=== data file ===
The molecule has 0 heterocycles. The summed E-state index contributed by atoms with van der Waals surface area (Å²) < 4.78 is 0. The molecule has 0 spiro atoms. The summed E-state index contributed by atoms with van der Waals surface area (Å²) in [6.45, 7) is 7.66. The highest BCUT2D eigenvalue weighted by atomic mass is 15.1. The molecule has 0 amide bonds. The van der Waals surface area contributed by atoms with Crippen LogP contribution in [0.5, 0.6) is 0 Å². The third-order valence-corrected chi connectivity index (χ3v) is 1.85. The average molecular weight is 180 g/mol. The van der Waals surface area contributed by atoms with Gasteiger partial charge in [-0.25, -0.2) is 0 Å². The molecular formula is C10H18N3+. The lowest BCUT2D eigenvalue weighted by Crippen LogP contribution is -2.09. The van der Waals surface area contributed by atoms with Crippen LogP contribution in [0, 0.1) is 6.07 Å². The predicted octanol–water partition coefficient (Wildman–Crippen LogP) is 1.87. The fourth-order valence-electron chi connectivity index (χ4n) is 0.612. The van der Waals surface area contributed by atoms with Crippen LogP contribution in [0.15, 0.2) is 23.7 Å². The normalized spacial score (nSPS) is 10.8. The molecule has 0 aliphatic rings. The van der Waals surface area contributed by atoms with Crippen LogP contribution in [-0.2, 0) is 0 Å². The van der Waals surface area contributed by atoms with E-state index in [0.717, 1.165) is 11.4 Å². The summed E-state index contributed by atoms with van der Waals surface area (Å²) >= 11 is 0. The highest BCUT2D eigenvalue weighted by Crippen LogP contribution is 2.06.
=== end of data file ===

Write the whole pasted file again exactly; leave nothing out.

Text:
The molecule has 0 heterocycles. The summed E-state index contributed by atoms with van der Waals surface area (Å²) < 4.78 is 0. The molecule has 0 spiro atoms. The summed E-state index contributed by atoms with van der Waals surface area (Å²) in [6.45, 7) is 7.66. The highest BCUT2D eigenvalue weighted by atomic mass is 15.1. The molecule has 0 amide bonds. The van der Waals surface area contributed by atoms with Crippen LogP contribution in [0.5, 0.6) is 0 Å². The third-order valence-corrected chi connectivity index (χ3v) is 1.85. The average molecular weight is 180 g/mol. The van der Waals surface area contributed by atoms with Gasteiger partial charge in [-0.25, -0.2) is 0 Å². The molecular formula is C10H18N3+. The lowest BCUT2D eigenvalue weighted by Crippen LogP contribution is -2.09. The van der Waals surface area contributed by atoms with Crippen LogP contribution in [0, 0.1) is 6.07 Å². The predicted octanol–water partition coefficient (Wildman–Crippen LogP) is 1.87. The fourth-order valence-electron chi connectivity index (χ4n) is 0.612. The van der Waals surface area contributed by atoms with Crippen LogP contribution in [0.15, 0.2) is 23.7 Å². The normalized spacial score (nSPS) is 10.8. The molecule has 0 aliphatic rings. The van der Waals surface area contributed by atoms with Crippen LogP contribution in [-0.2, 0) is 0 Å². The van der Waals surface area contributed by atoms with E-state index in [0.717, 1.165) is 11.4 Å². The summed E-state index contributed by atoms with van der Waals surface area (Å²) >= 11 is 0. The highest BCUT2D eigenvalue weighted by Crippen LogP contribution is 2.06.